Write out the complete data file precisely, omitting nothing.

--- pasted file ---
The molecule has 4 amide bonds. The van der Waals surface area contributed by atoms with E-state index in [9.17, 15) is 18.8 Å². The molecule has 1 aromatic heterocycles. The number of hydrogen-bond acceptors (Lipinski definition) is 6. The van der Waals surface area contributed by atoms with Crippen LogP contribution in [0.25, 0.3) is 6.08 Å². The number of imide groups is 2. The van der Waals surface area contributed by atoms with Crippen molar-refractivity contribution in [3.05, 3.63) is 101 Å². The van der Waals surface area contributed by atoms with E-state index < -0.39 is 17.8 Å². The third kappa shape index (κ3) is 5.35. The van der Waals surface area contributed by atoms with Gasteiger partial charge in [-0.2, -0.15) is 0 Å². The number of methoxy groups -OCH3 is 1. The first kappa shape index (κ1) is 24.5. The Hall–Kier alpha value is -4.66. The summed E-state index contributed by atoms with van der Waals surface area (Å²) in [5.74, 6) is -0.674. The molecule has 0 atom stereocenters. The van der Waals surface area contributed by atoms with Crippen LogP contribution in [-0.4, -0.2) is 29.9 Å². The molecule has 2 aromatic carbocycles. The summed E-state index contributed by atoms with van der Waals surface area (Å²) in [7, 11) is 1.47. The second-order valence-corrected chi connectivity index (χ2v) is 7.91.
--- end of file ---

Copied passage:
The molecule has 4 amide bonds. The van der Waals surface area contributed by atoms with E-state index in [9.17, 15) is 18.8 Å². The molecule has 1 aromatic heterocycles. The number of hydrogen-bond acceptors (Lipinski definition) is 6. The van der Waals surface area contributed by atoms with Crippen LogP contribution in [0.25, 0.3) is 6.08 Å². The number of imide groups is 2. The van der Waals surface area contributed by atoms with Crippen molar-refractivity contribution in [3.05, 3.63) is 101 Å². The van der Waals surface area contributed by atoms with E-state index < -0.39 is 17.8 Å². The third kappa shape index (κ3) is 5.35. The van der Waals surface area contributed by atoms with Gasteiger partial charge in [-0.2, -0.15) is 0 Å². The number of methoxy groups -OCH3 is 1. The first kappa shape index (κ1) is 24.5. The Hall–Kier alpha value is -4.66. The summed E-state index contributed by atoms with van der Waals surface area (Å²) in [5.74, 6) is -0.674. The molecule has 0 atom stereocenters. The van der Waals surface area contributed by atoms with Crippen LogP contribution in [-0.4, -0.2) is 29.9 Å². The molecule has 2 aromatic carbocycles. The summed E-state index contributed by atoms with van der Waals surface area (Å²) in [7, 11) is 1.47. The second-order valence-corrected chi connectivity index (χ2v) is 7.91.